Design from Africa Designers of Global Transformation
Can design make the world a better place? The exhibition “Making Africa – A Continent of Contemporary Design” in the Vitra Design Museum presents seminal and reflexive positions from current African design.
They have titles like Caribbean Sun or American Grill, the eyewear sculptures by Kenyan artist Cyrus Kabiru. The futuristic vision tools welcome visitors to the exhibition Making Africa. They serve as a symbol of a new perspective on Africa and equally as a metaphor for our clichés about a continent that are so much more difficult to set aside than a pair of glasses.
Cyrus Kabiru “Caribbean Sun”, 2012, image from the “C-Stunners” photography series | © Carl de Souza AFP/Getty Images Africa is large – and the diversity of its designs, its art and its creativity is equally extensive. No museum could fit it in, unless in a continent whose immense geographic dimensions are presented to the visitor in Kai Krause’ info-graphic The True Size of Africa. The USA, India, China and a couple of European nations as well could all fit inside the contours of this continent. Curator Amelie Klein, supported by Okwui Enwezor, director of Munich’s Haus der Kunst and artistic director of the 54th Biennale in Venice, spent two years in intensive research. Having to make a selection was frustrating. “In the concept, it was clear from the beginning that it could not be an exhibition on ‘the African design,’ not even an exhibition on ‘the best in African design’ – that’s just impossible,” remarked Klein. “What interested us was the question: How can and should design accompany and advance global transformation?”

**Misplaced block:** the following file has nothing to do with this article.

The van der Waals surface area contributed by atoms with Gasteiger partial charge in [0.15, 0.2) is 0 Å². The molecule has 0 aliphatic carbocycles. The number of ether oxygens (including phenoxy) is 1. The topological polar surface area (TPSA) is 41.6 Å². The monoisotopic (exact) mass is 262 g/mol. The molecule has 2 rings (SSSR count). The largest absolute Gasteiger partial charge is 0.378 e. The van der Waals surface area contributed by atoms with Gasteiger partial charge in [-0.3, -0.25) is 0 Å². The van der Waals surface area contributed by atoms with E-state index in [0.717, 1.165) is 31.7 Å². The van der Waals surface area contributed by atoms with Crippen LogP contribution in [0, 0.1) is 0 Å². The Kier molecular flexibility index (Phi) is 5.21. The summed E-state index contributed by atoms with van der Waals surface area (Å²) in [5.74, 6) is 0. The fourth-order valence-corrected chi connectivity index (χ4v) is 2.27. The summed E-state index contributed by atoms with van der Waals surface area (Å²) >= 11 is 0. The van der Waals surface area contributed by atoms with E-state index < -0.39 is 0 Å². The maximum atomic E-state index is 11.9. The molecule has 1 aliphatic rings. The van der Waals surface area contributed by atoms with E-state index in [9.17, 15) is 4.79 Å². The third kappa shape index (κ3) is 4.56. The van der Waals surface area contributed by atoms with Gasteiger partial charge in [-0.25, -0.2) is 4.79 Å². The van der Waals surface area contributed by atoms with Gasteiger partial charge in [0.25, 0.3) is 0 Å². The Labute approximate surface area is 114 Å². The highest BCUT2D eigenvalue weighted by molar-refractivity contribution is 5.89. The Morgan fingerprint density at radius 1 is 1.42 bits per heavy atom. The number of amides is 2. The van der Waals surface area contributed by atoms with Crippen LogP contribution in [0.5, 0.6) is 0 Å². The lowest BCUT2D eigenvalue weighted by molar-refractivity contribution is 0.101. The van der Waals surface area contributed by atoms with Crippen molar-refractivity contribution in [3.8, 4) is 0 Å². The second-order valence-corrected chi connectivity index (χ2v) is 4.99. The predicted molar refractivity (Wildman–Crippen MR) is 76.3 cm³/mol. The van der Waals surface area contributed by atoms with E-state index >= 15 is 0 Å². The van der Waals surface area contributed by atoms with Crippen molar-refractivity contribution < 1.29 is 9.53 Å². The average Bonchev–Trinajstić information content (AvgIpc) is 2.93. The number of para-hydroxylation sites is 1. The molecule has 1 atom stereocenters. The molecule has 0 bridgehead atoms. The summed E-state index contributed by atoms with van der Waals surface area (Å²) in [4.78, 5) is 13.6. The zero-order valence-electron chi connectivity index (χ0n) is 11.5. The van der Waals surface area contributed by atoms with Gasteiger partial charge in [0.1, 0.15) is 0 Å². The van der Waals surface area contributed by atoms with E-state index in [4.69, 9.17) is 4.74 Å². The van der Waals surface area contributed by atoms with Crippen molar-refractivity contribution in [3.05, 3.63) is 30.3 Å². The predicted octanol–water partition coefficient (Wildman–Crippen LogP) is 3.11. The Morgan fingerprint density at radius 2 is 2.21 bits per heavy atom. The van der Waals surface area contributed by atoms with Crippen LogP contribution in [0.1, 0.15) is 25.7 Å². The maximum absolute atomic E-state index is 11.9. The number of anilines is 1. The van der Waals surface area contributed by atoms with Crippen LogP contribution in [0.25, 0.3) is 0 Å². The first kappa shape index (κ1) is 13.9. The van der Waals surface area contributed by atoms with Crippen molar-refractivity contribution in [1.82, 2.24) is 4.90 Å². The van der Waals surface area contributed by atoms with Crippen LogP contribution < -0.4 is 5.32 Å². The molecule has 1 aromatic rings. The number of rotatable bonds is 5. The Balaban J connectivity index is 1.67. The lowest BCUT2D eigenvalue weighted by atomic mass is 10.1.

Learning from Africa